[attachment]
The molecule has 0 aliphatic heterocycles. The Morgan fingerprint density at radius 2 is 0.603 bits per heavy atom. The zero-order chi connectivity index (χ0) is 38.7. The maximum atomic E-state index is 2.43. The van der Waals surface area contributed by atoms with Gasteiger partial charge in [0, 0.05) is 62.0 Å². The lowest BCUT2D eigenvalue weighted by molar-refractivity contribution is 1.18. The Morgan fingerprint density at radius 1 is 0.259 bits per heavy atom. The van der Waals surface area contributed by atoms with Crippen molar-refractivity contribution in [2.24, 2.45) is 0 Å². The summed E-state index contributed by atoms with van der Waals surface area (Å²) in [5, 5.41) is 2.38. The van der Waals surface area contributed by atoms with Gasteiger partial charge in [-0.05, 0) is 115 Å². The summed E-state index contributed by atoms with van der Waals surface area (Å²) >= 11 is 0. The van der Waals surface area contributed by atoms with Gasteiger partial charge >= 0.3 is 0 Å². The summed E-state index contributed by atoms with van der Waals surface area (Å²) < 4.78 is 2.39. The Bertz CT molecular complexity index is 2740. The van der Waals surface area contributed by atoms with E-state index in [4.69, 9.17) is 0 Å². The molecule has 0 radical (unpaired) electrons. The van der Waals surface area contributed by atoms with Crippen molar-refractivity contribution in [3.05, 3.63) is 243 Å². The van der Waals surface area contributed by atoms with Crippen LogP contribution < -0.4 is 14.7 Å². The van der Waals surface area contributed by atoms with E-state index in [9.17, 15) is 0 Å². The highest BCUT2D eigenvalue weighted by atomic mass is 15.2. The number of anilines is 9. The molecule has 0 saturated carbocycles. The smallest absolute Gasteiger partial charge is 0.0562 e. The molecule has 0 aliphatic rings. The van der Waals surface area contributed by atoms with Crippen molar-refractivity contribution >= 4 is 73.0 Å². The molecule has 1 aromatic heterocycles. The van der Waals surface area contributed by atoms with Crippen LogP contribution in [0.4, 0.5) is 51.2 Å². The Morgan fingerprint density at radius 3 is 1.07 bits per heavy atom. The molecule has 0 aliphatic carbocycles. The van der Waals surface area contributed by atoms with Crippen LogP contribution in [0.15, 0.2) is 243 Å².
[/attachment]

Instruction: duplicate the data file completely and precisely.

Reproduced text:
The molecule has 0 aliphatic heterocycles. The Morgan fingerprint density at radius 2 is 0.603 bits per heavy atom. The zero-order chi connectivity index (χ0) is 38.7. The maximum atomic E-state index is 2.43. The van der Waals surface area contributed by atoms with Gasteiger partial charge in [0, 0.05) is 62.0 Å². The lowest BCUT2D eigenvalue weighted by molar-refractivity contribution is 1.18. The Morgan fingerprint density at radius 1 is 0.259 bits per heavy atom. The van der Waals surface area contributed by atoms with Crippen molar-refractivity contribution in [2.24, 2.45) is 0 Å². The summed E-state index contributed by atoms with van der Waals surface area (Å²) in [5, 5.41) is 2.38. The van der Waals surface area contributed by atoms with Gasteiger partial charge in [-0.05, 0) is 115 Å². The summed E-state index contributed by atoms with van der Waals surface area (Å²) >= 11 is 0. The van der Waals surface area contributed by atoms with Gasteiger partial charge >= 0.3 is 0 Å². The summed E-state index contributed by atoms with van der Waals surface area (Å²) < 4.78 is 2.39. The Bertz CT molecular complexity index is 2740. The van der Waals surface area contributed by atoms with E-state index in [4.69, 9.17) is 0 Å². The molecule has 0 radical (unpaired) electrons. The van der Waals surface area contributed by atoms with Crippen molar-refractivity contribution in [3.05, 3.63) is 243 Å². The van der Waals surface area contributed by atoms with Crippen LogP contribution < -0.4 is 14.7 Å². The van der Waals surface area contributed by atoms with E-state index in [9.17, 15) is 0 Å². The highest BCUT2D eigenvalue weighted by atomic mass is 15.2. The number of anilines is 9. The molecule has 0 saturated carbocycles. The smallest absolute Gasteiger partial charge is 0.0562 e. The molecule has 0 aliphatic rings. The van der Waals surface area contributed by atoms with Crippen molar-refractivity contribution >= 4 is 73.0 Å². The molecule has 1 aromatic heterocycles. The van der Waals surface area contributed by atoms with Crippen LogP contribution in [0.4, 0.5) is 51.2 Å². The Morgan fingerprint density at radius 3 is 1.07 bits per heavy atom. The molecule has 0 aliphatic carbocycles. The van der Waals surface area contributed by atoms with Crippen LogP contribution in [0.15, 0.2) is 243 Å².